Food Heritage

Here at Kai, we’re long past the cringe that says that New Zealand doesn’t have a food culture. We do. It’s just not the same as Australia’s or the Pacific Islands’ or Europe.

We have come along way since the early days - enjoy this video of the New Zealand Story

Maori Settlement

Aotearoa New Zealand must have been a bit of a shock to the first Polynesians arriving in here from their more tropical home islands, with their cultivated banana, taro or breadfruit, coconut palms, their pigs and chickens. Fortunately Maori learned how sweet potatoes (kumara), taro and yams could grow under the much tougher climate, there were native birds (sadly, not all survived) and of course, plentiful fish, seaweed and shellfish. Eventually Maori discovered bush food – raupo pollen for bread, berries, cress, roots and shoots – but it took hard work and a fair bit of technology to create gardens and tend them and harvest food from the bush, streams and sea.

Captain Cook introduced potatoes on his first visit to Queen Charlotte Sound (along with other European vegetables). When he returned in 1773 he found they were being cultivated as far south as Bluff – apparently much easier to grow than the local crops. Cook’s pigs and goats eventually also became part of Maori farming and eating (and were liberated into the bush).

Early Colonial

The first big waves in the 1820s and 30s of European traders and missionaries report flourishing ‘native’ market gardens and some pretty impressive accounts of important feasts and Maori gatherings centred around vast quantities of food. The hangi was much more sophisticated than any open-fire cooking the visitors were used to. The bigger waves of colonial immigrants learned to use bush berries, kumara (as a sweet tart, as well as a vegetable), locally grown maize and even extracted sugar from the nikau palm. Fish was avoided as peasant food.

You could say that it was Charles Bidwell’s sheep, imported from Australia in 1843, that set New Zealand’s culinary course. Cattle – bullocks for transport, cows for milking – came later, but beef was never as core to the early diet as mutton. Cook introduced chickens, and every immigrant ship carried chickens for both the journey out and the settlers’ yards once they arrived. Ducks were the only one of the introduced birds that became wild, though folks with the hopes of creating hunting estates like those of their masters’ in the old country brought in pheasant, peacocks and deer. And the wretched rabbit, of course. Trout – brown and rainbow – and salmon were also released. Fortunately, too, for New Zealand agriculture, missionaries brought the humble bee in 1839. Around the same time, the demon rum was also established in New Zealand, despite the best efforts of the missionaries, soon to be followed by beer. As well as fruit trees and berries, the missionaries planted the first vineyards: James Busby made the first commercial vineyards in 1838, there was talk of a local wine industry as early as 1880. And both workers and the upper class brought their tea with them.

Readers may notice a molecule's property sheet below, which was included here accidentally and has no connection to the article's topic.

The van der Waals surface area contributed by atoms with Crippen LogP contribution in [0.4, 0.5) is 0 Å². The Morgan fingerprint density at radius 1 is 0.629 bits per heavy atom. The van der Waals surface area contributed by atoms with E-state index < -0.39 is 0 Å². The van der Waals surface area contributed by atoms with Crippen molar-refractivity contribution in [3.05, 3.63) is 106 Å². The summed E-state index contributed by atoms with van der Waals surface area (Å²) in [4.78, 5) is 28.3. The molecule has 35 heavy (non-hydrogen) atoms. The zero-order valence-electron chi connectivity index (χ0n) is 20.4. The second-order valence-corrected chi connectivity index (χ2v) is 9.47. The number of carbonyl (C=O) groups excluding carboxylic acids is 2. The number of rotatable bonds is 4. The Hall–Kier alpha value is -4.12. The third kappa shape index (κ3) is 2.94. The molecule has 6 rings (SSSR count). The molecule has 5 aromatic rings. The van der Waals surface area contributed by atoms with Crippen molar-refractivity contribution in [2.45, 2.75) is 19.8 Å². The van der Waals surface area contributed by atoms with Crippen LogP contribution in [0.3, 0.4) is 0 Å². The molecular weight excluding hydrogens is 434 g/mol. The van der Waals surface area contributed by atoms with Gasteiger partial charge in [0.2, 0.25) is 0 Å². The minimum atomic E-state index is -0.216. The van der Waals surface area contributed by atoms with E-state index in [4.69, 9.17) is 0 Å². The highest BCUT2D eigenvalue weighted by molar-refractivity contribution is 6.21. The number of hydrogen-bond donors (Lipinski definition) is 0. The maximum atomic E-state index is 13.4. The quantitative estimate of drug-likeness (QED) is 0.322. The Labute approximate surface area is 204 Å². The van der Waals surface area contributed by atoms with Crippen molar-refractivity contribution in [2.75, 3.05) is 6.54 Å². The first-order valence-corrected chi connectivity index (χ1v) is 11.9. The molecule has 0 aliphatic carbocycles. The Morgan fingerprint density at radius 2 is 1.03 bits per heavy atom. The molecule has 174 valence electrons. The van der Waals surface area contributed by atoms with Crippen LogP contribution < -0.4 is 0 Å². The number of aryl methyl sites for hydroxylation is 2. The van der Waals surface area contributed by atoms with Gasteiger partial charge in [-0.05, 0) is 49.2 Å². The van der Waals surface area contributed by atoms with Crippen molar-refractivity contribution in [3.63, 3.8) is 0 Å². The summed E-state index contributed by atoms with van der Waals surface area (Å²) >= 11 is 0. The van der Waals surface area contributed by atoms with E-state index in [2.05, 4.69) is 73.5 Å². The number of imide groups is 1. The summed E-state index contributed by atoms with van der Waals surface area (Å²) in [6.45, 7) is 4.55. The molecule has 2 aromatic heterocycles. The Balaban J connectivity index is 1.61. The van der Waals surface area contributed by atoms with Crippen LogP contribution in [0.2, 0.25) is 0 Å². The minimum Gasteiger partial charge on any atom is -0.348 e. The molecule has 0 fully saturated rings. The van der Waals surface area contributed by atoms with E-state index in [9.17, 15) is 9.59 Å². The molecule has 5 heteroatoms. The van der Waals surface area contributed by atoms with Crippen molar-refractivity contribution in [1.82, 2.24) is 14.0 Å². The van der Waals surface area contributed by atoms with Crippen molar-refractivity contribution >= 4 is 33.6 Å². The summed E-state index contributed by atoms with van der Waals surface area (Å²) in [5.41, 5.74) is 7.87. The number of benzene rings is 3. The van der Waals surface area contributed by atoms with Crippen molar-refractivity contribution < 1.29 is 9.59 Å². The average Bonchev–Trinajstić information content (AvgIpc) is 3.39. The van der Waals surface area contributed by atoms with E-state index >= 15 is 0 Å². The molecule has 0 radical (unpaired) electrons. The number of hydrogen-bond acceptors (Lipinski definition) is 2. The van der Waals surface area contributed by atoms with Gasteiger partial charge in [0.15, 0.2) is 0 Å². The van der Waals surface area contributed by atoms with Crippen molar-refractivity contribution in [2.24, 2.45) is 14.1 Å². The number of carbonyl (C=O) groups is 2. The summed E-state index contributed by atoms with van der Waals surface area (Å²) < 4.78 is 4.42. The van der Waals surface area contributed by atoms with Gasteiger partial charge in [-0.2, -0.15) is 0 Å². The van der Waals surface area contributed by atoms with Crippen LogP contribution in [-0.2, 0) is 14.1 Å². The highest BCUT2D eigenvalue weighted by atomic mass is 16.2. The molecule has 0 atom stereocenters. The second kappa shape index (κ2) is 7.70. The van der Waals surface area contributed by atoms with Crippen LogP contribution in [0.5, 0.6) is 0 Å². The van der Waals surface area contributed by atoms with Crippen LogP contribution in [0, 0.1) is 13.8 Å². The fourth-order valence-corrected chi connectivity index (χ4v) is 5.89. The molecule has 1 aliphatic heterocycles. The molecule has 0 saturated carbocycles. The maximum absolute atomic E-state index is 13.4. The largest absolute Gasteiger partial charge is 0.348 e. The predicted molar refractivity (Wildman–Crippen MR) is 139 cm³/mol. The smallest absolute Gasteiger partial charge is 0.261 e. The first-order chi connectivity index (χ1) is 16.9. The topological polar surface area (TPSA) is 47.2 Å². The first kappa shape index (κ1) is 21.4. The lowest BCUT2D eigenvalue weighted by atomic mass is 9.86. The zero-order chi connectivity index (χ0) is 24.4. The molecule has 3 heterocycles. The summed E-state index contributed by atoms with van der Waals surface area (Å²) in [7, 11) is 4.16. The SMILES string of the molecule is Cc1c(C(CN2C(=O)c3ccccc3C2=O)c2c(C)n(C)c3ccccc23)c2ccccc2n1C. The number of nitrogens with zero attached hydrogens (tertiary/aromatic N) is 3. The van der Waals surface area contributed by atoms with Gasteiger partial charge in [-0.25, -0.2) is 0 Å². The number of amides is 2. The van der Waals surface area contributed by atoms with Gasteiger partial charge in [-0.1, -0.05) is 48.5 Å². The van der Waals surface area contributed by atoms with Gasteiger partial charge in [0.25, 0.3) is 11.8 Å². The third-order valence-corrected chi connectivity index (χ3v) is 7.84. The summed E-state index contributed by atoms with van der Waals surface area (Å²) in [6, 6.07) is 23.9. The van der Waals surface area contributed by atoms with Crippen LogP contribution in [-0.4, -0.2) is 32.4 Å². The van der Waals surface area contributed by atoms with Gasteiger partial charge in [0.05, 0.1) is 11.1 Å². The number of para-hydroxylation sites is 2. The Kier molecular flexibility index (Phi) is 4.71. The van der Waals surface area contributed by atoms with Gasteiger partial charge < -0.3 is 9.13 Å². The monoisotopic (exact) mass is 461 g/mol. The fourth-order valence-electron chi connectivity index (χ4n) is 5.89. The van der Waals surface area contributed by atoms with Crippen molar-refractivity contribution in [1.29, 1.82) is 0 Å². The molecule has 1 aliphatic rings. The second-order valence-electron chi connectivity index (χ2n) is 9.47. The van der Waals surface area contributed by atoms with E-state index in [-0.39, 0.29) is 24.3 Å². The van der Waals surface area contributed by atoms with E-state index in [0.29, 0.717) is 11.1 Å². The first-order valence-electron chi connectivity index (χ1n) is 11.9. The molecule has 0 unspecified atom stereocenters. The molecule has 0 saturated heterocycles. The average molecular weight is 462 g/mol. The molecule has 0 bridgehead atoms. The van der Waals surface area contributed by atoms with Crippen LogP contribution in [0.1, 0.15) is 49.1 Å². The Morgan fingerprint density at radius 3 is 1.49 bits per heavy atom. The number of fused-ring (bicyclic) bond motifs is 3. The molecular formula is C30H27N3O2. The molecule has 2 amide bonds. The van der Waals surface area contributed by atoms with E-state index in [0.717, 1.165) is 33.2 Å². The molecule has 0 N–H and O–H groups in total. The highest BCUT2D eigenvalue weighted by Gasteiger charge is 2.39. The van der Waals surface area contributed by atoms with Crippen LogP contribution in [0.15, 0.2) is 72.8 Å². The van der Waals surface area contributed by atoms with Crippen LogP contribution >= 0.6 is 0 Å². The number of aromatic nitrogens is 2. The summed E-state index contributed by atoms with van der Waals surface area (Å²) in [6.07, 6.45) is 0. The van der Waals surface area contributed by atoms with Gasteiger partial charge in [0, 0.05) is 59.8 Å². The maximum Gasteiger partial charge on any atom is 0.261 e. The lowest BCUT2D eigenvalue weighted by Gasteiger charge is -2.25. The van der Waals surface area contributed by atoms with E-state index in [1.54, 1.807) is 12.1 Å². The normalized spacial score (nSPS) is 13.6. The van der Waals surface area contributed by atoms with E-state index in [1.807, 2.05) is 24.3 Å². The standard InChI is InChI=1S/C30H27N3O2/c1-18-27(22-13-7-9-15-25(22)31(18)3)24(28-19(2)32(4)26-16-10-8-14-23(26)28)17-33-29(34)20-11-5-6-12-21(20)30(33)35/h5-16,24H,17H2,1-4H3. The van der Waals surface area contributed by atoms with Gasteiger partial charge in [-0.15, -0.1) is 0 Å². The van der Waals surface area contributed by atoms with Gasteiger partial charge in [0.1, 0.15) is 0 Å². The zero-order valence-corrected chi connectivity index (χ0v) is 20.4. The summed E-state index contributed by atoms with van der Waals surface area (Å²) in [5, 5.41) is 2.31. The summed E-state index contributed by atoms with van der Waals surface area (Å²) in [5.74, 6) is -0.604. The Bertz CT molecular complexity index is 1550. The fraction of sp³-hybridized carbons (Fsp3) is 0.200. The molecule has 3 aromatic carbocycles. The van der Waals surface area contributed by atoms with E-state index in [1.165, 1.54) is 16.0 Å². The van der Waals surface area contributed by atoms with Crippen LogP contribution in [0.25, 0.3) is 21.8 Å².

Britain's food basket

As every schoolchild in New Zealand learned, it was the introduction of frozen and chilled shipping in 1882 that turned the country into the mutton- and dairy-basket for Britain and helped turn around the faltering economy based on gold and wool.

 Settler cuisine was greatly helped by the invention by Mr Shacklock of the coal range in 1873: mass produced, it was affordable, burned the local coal efficiently and produced gallons of boiling water. It replaced the ubiquitous camp (or Dutch) oven, and brought out the famous Kiwi fondness for baking (which made up for the famously over-cooked meat and vegetables and monotonous menu). Some accounts blame the dull food on the tiresome lack of servants – a busy housewife or farm woman just had to produce plenty of filling food, frequently. But there was no shortage of milk, butter and eggs for filling the tins, and the wonderful hospitality of almost any New Zealand function "ladies a plate”, the quality of the baking boosted not a little by the competitive nature of these plates occasions. 

Sensible Ladies

 The worthier side – some may say joyless – of New Zealand cooking was perpetuated in the first teaching of home economics (at Wanganui Girls’ College in 1908) and the school of home science at Otago university in 1911. When were the first glimmers of a New Zealand cuisine? The first recipes in newspapers and cookbooks – as early as 1860s and 70s – were British or American and Australian. By the end of the second World War New Zealand baking in particular was quite distinct from that of the homeland. Edmond's first cookbook was published in 1908, microwave cookbooks began appearing in the 1980s. 

Swinging Sixties

 It wasn’t until the 1960s that we looked around the rest of the world for food ideas – not just from immigrants – with a hodge podge of pizza pie, chow mein, Hungarian goulash and coq au vin. Maori food traditions were resurrected in the 1970s (along with other parts of mana and culture). Aunt Daisy, cooking doyen from the 1930s to the 60s was replaced by Graham Kerr, and dinner parties and ‘entertaining’, or Tui Flower’s and Alison Holst’s sensible home cookery. French food was serious food, influenced by the huge impact of America’s Julia Child and Britain’s Elizabeth David, who in turn influenced the serious food writers of the 1980s such as Lois Daish.


Usage Ideas

Use the old standby of pumpkin to make  a big pot of soup, and serve with fresh artisan bread.


Follow up with the perfect winter crumble - apples, pears or add some frozen berries. Top with vanilla custard.


Make a warming chicken casserole with sweet winter vegetables

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19D Triton Drive, Albany
P O Box 34008 Birkenhead 0746
0800 524 500
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